One of USC's newest student organizations, Garnet Givers, brought their first Red Cross blood drive to USC to celebrate Valentine's Day.
The organization looks to help meet the often urgent need for blood in South Carolina, which blood drives such as this one attempt to remedy.
“We have over 30,000 students at the university and with such a dire need for blood in our community, we have such a power to do good and give back in life saving ways,” said Kelly Miles, second-year nursing student and president of Garnet Givers.
Miles began Garnet Givers her first year at USC after seeing the need for increased blood donation. What started off as an idea has become a campus-wide event.
“It’s just so exciting to see all of the different students that come out to donate blood. I know it’s time consuming, it takes time to sit here and wait and then actually go through the donation process and everything," she said. "It’s awesome to see how many students right here at USC want to give back and help our community."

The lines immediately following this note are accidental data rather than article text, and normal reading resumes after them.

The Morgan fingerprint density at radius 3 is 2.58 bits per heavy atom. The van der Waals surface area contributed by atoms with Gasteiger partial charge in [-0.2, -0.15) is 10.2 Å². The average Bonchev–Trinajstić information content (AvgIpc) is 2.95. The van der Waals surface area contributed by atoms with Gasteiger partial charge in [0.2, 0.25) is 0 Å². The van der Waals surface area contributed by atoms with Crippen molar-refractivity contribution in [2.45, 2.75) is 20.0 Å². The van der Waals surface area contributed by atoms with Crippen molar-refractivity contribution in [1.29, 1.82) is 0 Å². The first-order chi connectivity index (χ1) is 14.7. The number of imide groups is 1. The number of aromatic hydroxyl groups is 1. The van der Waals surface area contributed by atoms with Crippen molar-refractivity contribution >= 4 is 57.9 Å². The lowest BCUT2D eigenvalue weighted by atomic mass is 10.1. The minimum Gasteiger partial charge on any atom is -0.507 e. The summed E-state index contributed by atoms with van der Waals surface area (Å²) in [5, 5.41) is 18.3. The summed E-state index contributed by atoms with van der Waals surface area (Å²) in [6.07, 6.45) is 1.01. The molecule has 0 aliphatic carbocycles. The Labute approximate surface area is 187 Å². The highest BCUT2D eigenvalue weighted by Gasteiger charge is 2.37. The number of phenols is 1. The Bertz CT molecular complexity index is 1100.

The annual Clemson-Carolina Blood Drive always draws a large number of students and community members, but Garnet Givers wanted to bring blood drives to campus more often.
“By bringing more blood drives to USC it makes it more accessible for our students to give back to the community,” said Miles.
On average, it takes around an hour to donate blood. A regular donation will help three patients receive the red blood cells, platelets and blood plasma they need. People that have a rare blood type such as AB+ are even more valuable to the Red Cross. Those that fall in that category are often contacted by the Red Cross in order to donate. That's an experience that has motivated students like first-year undeclared student Carson Rosenbaum to donate.
“The Red Cross called me yesterday and said they had a kid that needed platelets. I have a rare blood type so I donate blood often,” Rosenbaum said.
Libby Wright, a Red Cross account manager for blood services, sees collegiate blood drives as a chance to promote the creation of lifelong donors.
“The younger you are that we educate you about donating blood and why it’s important, the better it is, because we want you to understand that we need blood constantly,” Wright said.
After donating blood, you are eligible again in about two months. Every donation goes to help a patient who is in need of blood.
“You can make a difference in someone’s life every eight weeks,” Wright said.